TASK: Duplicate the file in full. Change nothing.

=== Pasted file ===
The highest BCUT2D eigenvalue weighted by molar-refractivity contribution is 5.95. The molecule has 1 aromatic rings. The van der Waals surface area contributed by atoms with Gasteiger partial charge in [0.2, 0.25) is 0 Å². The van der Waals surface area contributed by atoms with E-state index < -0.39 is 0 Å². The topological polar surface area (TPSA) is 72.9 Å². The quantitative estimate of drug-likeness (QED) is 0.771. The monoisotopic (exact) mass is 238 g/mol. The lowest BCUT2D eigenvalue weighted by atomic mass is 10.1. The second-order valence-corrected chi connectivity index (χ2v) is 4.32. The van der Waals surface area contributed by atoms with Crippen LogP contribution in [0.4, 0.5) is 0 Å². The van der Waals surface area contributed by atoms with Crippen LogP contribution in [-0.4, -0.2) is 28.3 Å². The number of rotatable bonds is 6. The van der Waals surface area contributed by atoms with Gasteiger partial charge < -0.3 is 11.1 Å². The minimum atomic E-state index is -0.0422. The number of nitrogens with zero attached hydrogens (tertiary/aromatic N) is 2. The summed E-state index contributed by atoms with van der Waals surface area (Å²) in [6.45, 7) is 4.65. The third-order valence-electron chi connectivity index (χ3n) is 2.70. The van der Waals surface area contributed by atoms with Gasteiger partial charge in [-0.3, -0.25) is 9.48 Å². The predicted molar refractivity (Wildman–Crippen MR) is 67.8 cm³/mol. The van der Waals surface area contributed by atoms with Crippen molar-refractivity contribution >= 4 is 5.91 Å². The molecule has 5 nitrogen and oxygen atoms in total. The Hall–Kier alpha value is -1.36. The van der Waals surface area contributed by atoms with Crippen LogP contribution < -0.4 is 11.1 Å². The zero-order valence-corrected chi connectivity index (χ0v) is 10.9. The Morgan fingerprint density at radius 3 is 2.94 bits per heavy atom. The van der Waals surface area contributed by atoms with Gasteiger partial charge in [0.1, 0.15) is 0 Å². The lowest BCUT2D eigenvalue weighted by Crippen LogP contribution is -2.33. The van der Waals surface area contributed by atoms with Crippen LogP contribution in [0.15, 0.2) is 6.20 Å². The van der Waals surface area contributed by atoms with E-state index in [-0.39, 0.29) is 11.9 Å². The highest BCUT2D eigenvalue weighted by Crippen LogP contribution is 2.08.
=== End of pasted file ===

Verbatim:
The highest BCUT2D eigenvalue weighted by molar-refractivity contribution is 5.95. The molecule has 1 aromatic rings. The van der Waals surface area contributed by atoms with Gasteiger partial charge in [0.2, 0.25) is 0 Å². The van der Waals surface area contributed by atoms with E-state index < -0.39 is 0 Å². The topological polar surface area (TPSA) is 72.9 Å². The quantitative estimate of drug-likeness (QED) is 0.771. The monoisotopic (exact) mass is 238 g/mol. The lowest BCUT2D eigenvalue weighted by atomic mass is 10.1. The second-order valence-corrected chi connectivity index (χ2v) is 4.32. The van der Waals surface area contributed by atoms with Crippen LogP contribution in [0.4, 0.5) is 0 Å². The van der Waals surface area contributed by atoms with Crippen LogP contribution in [-0.4, -0.2) is 28.3 Å². The number of rotatable bonds is 6. The van der Waals surface area contributed by atoms with Gasteiger partial charge < -0.3 is 11.1 Å². The minimum atomic E-state index is -0.0422. The number of nitrogens with zero attached hydrogens (tertiary/aromatic N) is 2. The summed E-state index contributed by atoms with van der Waals surface area (Å²) in [6.45, 7) is 4.65. The third-order valence-electron chi connectivity index (χ3n) is 2.70. The van der Waals surface area contributed by atoms with Gasteiger partial charge in [-0.3, -0.25) is 9.48 Å². The predicted molar refractivity (Wildman–Crippen MR) is 67.8 cm³/mol. The van der Waals surface area contributed by atoms with Crippen molar-refractivity contribution >= 4 is 5.91 Å². The molecule has 5 nitrogen and oxygen atoms in total. The Hall–Kier alpha value is -1.36. The van der Waals surface area contributed by atoms with Crippen LogP contribution < -0.4 is 11.1 Å². The zero-order valence-corrected chi connectivity index (χ0v) is 10.9. The Morgan fingerprint density at radius 3 is 2.94 bits per heavy atom. The van der Waals surface area contributed by atoms with Gasteiger partial charge in [0.1, 0.15) is 0 Å². The lowest BCUT2D eigenvalue weighted by Crippen LogP contribution is -2.33. The van der Waals surface area contributed by atoms with Crippen LogP contribution in [0.15, 0.2) is 6.20 Å². The van der Waals surface area contributed by atoms with E-state index in [-0.39, 0.29) is 11.9 Å². The highest BCUT2D eigenvalue weighted by Crippen LogP contribution is 2.08.